Invasive species effects, population status and population genetics of crayfish species of greatest conservation need (Orconectes marchandi, Orconectes eupunctus, and Cambarus hubbsi) in the Ozark Highlands of Arkansas and Missouri
September 2014 - December 2016
- Arkansas Game and Fish Commission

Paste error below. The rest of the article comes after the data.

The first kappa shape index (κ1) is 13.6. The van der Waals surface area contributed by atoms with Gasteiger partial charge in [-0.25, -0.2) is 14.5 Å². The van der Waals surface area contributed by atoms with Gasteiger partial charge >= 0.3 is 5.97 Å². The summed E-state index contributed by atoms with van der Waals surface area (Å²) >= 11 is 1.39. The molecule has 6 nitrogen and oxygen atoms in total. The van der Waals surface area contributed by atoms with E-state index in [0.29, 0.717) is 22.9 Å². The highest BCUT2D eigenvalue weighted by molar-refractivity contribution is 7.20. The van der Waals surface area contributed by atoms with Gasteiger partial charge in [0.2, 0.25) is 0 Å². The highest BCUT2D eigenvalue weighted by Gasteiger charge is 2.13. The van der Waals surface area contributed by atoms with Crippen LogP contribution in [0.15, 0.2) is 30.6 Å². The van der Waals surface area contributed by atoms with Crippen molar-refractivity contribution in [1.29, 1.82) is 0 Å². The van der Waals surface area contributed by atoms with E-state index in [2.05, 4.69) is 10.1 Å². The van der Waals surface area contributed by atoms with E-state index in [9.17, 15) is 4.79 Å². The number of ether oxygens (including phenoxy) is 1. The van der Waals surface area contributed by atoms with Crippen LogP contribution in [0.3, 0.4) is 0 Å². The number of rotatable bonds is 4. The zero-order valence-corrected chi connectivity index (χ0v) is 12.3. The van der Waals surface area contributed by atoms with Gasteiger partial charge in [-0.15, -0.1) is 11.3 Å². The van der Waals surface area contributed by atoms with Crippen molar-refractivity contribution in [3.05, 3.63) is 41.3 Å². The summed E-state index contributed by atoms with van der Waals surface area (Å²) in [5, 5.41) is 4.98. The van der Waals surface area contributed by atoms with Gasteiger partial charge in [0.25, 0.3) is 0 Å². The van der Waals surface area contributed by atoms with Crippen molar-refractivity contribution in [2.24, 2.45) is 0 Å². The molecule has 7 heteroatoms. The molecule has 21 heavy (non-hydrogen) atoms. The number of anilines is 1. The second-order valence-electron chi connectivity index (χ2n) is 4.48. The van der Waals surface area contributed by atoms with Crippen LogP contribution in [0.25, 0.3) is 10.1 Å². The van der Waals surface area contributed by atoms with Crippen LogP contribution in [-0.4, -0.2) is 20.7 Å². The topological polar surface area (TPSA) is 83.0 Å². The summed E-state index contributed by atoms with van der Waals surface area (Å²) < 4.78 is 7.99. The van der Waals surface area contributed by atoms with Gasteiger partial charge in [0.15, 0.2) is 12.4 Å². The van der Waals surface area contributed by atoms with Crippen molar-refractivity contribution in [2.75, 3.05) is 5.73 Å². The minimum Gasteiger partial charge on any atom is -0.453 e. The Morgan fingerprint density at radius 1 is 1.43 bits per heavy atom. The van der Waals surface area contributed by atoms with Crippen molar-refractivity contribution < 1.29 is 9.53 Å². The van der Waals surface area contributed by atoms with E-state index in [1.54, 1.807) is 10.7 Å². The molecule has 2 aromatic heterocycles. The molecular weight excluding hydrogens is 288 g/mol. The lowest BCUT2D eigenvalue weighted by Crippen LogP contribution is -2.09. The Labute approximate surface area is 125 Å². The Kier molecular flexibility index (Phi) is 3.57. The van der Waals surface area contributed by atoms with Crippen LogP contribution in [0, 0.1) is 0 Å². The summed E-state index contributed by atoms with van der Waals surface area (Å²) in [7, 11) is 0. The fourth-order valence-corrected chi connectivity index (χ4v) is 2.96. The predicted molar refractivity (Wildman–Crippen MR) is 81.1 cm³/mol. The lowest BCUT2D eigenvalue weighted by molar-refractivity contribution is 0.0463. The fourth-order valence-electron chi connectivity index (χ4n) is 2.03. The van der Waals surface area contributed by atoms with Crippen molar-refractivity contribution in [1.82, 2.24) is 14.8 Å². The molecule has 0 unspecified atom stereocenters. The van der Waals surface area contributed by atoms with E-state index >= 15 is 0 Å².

Crayfish are extremely important in most freshwater systems, typically acting as keystone species. There are multiple crayfish species of greatest conservation need in the Ozark Highlands of Arkansas and Missouri. The Mammoth Spring crayfish, Orconectes marchandi, and the Coldwater Crayfish, Orconectes eupunctus, are two of our most geographically restricted stream crayfish and are considered imperiled in Arkansas, Missouri and globally, and candidates for listing by the USFWS. Hubbs’ crayfish, Cambarus hubbsi, is another narrow range endemic occurring in north-central Arkansas and south-central Missouri. The threat of an advancing invasive species, along with potential habitat loss and fragmentation, makes determining potential invasive species effects, population status and population genetics of these species extremely important. We propose to determine population status of Orconectes marchandi, Orconectes eupunctus, and Cambarus hubbsi by comparing abundance and occupancy rates from 1998-1999 to those from a recent study in 2010-2011. We will also examine population genetics of Orconectes marchandi and compare current and historical genetic diversity. We will use genetic data to examine population structure, gene flow among sub-populations, and potential ESU’s for O. marchandi. Simulation models will be used to determine potential effects of an invasive crayfish on O. marchandi, O. eupunctus, and C. hubbsi populations.